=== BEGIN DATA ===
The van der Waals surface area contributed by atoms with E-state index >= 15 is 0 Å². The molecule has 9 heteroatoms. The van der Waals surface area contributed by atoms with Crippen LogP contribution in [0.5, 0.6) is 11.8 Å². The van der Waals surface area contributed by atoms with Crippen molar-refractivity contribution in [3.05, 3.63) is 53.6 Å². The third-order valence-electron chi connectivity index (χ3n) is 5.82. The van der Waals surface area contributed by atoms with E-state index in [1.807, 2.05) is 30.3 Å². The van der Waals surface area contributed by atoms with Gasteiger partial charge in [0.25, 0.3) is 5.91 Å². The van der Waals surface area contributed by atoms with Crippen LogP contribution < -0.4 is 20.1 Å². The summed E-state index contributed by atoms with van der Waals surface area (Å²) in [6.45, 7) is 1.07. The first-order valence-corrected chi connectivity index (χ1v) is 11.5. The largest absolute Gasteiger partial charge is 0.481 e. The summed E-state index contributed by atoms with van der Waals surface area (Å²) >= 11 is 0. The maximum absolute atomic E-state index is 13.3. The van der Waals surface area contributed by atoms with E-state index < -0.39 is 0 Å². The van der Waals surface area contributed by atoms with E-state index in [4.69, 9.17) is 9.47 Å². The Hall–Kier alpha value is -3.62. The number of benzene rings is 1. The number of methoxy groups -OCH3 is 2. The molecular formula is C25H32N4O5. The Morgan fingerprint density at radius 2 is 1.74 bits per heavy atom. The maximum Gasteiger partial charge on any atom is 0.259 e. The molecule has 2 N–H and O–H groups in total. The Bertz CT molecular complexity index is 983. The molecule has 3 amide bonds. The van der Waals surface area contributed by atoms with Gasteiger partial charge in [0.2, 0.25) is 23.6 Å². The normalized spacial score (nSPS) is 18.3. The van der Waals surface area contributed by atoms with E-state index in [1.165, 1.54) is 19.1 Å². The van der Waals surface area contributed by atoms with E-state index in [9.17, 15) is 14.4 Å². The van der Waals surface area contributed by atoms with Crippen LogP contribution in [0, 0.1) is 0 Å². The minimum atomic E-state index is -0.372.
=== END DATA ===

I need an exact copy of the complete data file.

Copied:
The van der Waals surface area contributed by atoms with E-state index >= 15 is 0 Å². The molecule has 9 heteroatoms. The van der Waals surface area contributed by atoms with Crippen LogP contribution in [0.5, 0.6) is 11.8 Å². The van der Waals surface area contributed by atoms with Crippen molar-refractivity contribution in [3.05, 3.63) is 53.6 Å². The third-order valence-electron chi connectivity index (χ3n) is 5.82. The van der Waals surface area contributed by atoms with E-state index in [1.807, 2.05) is 30.3 Å². The van der Waals surface area contributed by atoms with Gasteiger partial charge in [0.25, 0.3) is 5.91 Å². The van der Waals surface area contributed by atoms with Crippen LogP contribution < -0.4 is 20.1 Å². The summed E-state index contributed by atoms with van der Waals surface area (Å²) in [6.45, 7) is 1.07. The first-order valence-corrected chi connectivity index (χ1v) is 11.5. The largest absolute Gasteiger partial charge is 0.481 e. The summed E-state index contributed by atoms with van der Waals surface area (Å²) >= 11 is 0. The maximum absolute atomic E-state index is 13.3. The van der Waals surface area contributed by atoms with E-state index < -0.39 is 0 Å². The van der Waals surface area contributed by atoms with E-state index in [4.69, 9.17) is 9.47 Å². The Hall–Kier alpha value is -3.62. The number of benzene rings is 1. The number of methoxy groups -OCH3 is 2. The molecular formula is C25H32N4O5. The Morgan fingerprint density at radius 2 is 1.74 bits per heavy atom. The maximum Gasteiger partial charge on any atom is 0.259 e. The molecule has 2 N–H and O–H groups in total. The Bertz CT molecular complexity index is 983. The molecule has 3 amide bonds. The van der Waals surface area contributed by atoms with Gasteiger partial charge in [0.2, 0.25) is 23.6 Å². The normalized spacial score (nSPS) is 18.3. The van der Waals surface area contributed by atoms with E-state index in [1.165, 1.54) is 19.1 Å². The van der Waals surface area contributed by atoms with E-state index in [9.17, 15) is 14.4 Å². The van der Waals surface area contributed by atoms with Crippen LogP contribution in [0, 0.1) is 0 Å². The minimum atomic E-state index is -0.372.